02 February 2017, Abuja – The Nigerian economy recorded its worst investment inflow in 10 years with the country attracting a total investment of $5.12bn in the 2016 fiscal period.
The $5.12bn investment figure, when compared to the $9.64bn that the economy attracted in 2015, represents a decline of $4.52bn or 46.86 per cent.
The decline was confirmed in the Capital Importation Report, which was released on Wednesday by the National Bureau of Statistics.
There are three major categories of investment that make up the total investment inflow into the country. They are portfolio investment, which attracted $1.81bn in 2016; foreign direct investment, which attracted $1.04bn; and $2.26bn in other investments.
The bureau explained in the report that investor apathy about the Nigerian economy was symptomatic of the economic crisis currently being experienced in the country.
For instance, it said that the weak value of the naira was one of the reasons for the low investment inflow into the country, adding that this affected the level of portfolio investment negatively.
The report stated, “The total value of capital imported into Nigeria in the fourth quarter of 2016 was estimated to be $1.54bn, which represents a decrease of 15 per cent relative to the third quarter, and a fall of 0.52 per cent relative to the fourth quarter of 2015.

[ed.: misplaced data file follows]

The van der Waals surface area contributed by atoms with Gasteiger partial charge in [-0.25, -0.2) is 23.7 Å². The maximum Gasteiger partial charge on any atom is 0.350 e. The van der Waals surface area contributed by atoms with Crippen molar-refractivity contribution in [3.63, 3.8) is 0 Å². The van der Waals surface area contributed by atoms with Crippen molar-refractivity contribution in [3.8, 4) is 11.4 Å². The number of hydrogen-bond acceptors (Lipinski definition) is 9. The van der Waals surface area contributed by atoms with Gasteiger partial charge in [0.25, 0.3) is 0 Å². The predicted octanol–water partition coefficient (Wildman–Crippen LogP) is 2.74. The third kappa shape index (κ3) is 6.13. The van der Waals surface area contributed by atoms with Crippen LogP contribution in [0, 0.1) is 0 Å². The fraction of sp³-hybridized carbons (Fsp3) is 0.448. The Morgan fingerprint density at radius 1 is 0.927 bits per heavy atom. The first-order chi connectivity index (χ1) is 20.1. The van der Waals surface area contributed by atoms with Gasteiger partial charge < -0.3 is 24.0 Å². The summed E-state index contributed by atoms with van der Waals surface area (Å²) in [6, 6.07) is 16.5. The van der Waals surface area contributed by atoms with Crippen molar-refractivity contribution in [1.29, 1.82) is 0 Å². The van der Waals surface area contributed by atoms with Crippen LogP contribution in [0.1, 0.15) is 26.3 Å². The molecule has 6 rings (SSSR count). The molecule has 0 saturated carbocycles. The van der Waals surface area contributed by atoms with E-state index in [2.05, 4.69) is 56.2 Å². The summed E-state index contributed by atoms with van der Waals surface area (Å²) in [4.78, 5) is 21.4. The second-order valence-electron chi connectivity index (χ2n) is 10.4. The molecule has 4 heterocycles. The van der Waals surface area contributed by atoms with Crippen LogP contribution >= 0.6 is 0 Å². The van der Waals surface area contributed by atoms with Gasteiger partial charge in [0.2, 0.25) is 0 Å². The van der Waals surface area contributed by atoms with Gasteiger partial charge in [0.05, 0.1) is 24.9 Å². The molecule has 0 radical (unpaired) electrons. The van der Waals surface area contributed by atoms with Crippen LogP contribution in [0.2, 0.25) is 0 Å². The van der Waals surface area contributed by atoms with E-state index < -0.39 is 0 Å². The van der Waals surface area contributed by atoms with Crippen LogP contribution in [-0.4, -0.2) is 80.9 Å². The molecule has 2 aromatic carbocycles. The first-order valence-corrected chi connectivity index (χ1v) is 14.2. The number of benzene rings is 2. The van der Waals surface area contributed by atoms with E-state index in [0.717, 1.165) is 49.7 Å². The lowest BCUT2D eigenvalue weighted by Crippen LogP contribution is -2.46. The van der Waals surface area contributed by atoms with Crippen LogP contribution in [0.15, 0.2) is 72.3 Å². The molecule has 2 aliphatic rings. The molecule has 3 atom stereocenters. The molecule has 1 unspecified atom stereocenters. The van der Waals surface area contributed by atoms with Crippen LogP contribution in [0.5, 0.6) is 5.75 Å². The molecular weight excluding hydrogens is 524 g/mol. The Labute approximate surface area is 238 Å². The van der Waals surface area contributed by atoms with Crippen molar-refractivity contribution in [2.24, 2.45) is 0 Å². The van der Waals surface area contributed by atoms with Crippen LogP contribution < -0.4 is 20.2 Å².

“The level of capital imported was similar in each month of the quarter, but the highest was in December at $555.37m. In the year 2016, capital importation fell by 46.86 per cent from $9.64bn in 2015 to $5.12bn.
“This was the lowest value since the series started in 2007, which reflects the numerous economic challenges that afflicted Nigeria in 2016. The weakening of the naira may have had an impact, as a weaker naira means more can be purchased with each dollar and, therefore, investment projects requiring naira payments cost less in dollar terms.”
The report stated that portfolio investment was the most badly affected investment class in 2016 as it recorded a decline of 69.81 per cent owing to the current market conditions.
It stated that foreign direct investment followed with a decline of 27.83 per cent last year.
However, the report stated that other investments recorded a marginal increase of 3.48 per cent, adding that the increase in loans was a major reason for the rise.
In terms of country of origin of the investment inflows, the report stated that the country from which Nigeria imported by far the most capital was the United Kingdom, which accounted for $482.89m or 31.18 per cent of the total.
It added that since 2010, the UK had accounted for the highest value of capital importation to Nigeria.
This was followed by the Netherlands, which accounted for $296.52m, or 19.14 per cent of the total.